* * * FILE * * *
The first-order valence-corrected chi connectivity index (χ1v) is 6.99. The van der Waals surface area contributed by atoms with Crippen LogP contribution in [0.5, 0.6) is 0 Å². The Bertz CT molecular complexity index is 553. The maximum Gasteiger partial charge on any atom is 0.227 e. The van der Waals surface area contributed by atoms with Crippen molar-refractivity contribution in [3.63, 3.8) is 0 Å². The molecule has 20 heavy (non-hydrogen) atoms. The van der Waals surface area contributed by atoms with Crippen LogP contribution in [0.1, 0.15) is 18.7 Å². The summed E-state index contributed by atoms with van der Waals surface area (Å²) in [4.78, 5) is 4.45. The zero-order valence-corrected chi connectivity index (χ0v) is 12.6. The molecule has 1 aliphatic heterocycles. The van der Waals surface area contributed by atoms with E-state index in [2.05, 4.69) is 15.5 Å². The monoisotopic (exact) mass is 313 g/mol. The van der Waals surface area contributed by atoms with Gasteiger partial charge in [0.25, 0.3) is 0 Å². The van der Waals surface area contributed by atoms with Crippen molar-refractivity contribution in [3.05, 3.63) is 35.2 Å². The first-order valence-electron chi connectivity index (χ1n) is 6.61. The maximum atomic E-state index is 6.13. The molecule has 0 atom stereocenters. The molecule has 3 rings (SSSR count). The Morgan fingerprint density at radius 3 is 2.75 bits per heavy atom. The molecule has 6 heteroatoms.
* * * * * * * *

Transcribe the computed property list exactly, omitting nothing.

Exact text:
The first-order valence-corrected chi connectivity index (χ1v) is 6.99. The van der Waals surface area contributed by atoms with Crippen LogP contribution in [0.5, 0.6) is 0 Å². The Bertz CT molecular complexity index is 553. The maximum Gasteiger partial charge on any atom is 0.227 e. The van der Waals surface area contributed by atoms with Crippen molar-refractivity contribution in [3.63, 3.8) is 0 Å². The molecule has 20 heavy (non-hydrogen) atoms. The van der Waals surface area contributed by atoms with Crippen LogP contribution in [0.1, 0.15) is 18.7 Å². The summed E-state index contributed by atoms with van der Waals surface area (Å²) in [4.78, 5) is 4.45. The zero-order valence-corrected chi connectivity index (χ0v) is 12.6. The molecule has 1 aliphatic heterocycles. The van der Waals surface area contributed by atoms with E-state index in [2.05, 4.69) is 15.5 Å². The monoisotopic (exact) mass is 313 g/mol. The van der Waals surface area contributed by atoms with Gasteiger partial charge in [0.25, 0.3) is 0 Å². The van der Waals surface area contributed by atoms with Crippen molar-refractivity contribution in [3.05, 3.63) is 35.2 Å². The first-order valence-electron chi connectivity index (χ1n) is 6.61. The maximum atomic E-state index is 6.13. The molecule has 0 atom stereocenters. The molecule has 3 rings (SSSR count). The Morgan fingerprint density at radius 3 is 2.75 bits per heavy atom. The molecule has 6 heteroatoms.